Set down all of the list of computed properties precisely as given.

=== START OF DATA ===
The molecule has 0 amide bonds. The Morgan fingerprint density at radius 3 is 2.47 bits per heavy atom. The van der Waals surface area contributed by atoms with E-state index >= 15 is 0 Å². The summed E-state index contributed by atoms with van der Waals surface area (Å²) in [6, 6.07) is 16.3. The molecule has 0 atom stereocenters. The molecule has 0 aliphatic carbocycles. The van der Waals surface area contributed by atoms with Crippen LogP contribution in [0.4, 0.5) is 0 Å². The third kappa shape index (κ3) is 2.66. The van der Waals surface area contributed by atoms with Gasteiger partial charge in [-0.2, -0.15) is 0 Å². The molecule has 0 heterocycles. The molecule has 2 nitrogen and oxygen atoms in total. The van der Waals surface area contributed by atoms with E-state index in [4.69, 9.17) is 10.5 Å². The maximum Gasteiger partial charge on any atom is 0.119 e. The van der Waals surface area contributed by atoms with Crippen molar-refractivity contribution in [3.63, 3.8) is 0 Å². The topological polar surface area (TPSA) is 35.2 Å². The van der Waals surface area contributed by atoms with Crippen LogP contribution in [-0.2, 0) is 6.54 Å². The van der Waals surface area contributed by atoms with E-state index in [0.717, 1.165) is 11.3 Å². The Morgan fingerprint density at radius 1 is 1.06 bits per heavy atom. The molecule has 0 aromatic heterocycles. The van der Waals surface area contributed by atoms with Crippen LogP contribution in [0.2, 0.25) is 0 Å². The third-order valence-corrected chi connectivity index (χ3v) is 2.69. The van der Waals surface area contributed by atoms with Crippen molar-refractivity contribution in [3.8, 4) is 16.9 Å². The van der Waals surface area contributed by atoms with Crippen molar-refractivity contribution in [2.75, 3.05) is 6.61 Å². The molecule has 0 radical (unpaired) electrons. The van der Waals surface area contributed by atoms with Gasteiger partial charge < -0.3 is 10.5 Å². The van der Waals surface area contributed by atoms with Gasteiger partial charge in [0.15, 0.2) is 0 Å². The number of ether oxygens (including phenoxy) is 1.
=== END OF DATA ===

The molecule has 0 amide bonds. The Morgan fingerprint density at radius 3 is 2.47 bits per heavy atom. The van der Waals surface area contributed by atoms with E-state index >= 15 is 0 Å². The summed E-state index contributed by atoms with van der Waals surface area (Å²) in [6, 6.07) is 16.3. The molecule has 0 atom stereocenters. The molecule has 0 aliphatic carbocycles. The van der Waals surface area contributed by atoms with Crippen LogP contribution in [0.4, 0.5) is 0 Å². The third kappa shape index (κ3) is 2.66. The van der Waals surface area contributed by atoms with Gasteiger partial charge in [-0.2, -0.15) is 0 Å². The molecule has 0 heterocycles. The molecule has 2 nitrogen and oxygen atoms in total. The van der Waals surface area contributed by atoms with E-state index in [4.69, 9.17) is 10.5 Å². The maximum Gasteiger partial charge on any atom is 0.119 e. The van der Waals surface area contributed by atoms with Crippen molar-refractivity contribution in [3.63, 3.8) is 0 Å². The topological polar surface area (TPSA) is 35.2 Å². The van der Waals surface area contributed by atoms with Crippen LogP contribution in [-0.2, 0) is 6.54 Å². The van der Waals surface area contributed by atoms with E-state index in [0.717, 1.165) is 11.3 Å². The Morgan fingerprint density at radius 1 is 1.06 bits per heavy atom. The molecule has 0 aromatic heterocycles. The van der Waals surface area contributed by atoms with Crippen LogP contribution in [0.2, 0.25) is 0 Å². The third-order valence-corrected chi connectivity index (χ3v) is 2.69. The van der Waals surface area contributed by atoms with Crippen molar-refractivity contribution in [3.8, 4) is 16.9 Å². The van der Waals surface area contributed by atoms with Crippen molar-refractivity contribution in [2.75, 3.05) is 6.61 Å². The molecule has 0 radical (unpaired) electrons. The van der Waals surface area contributed by atoms with Gasteiger partial charge < -0.3 is 10.5 Å². The van der Waals surface area contributed by atoms with Gasteiger partial charge in [0.15, 0.2) is 0 Å². The number of ether oxygens (including phenoxy) is 1.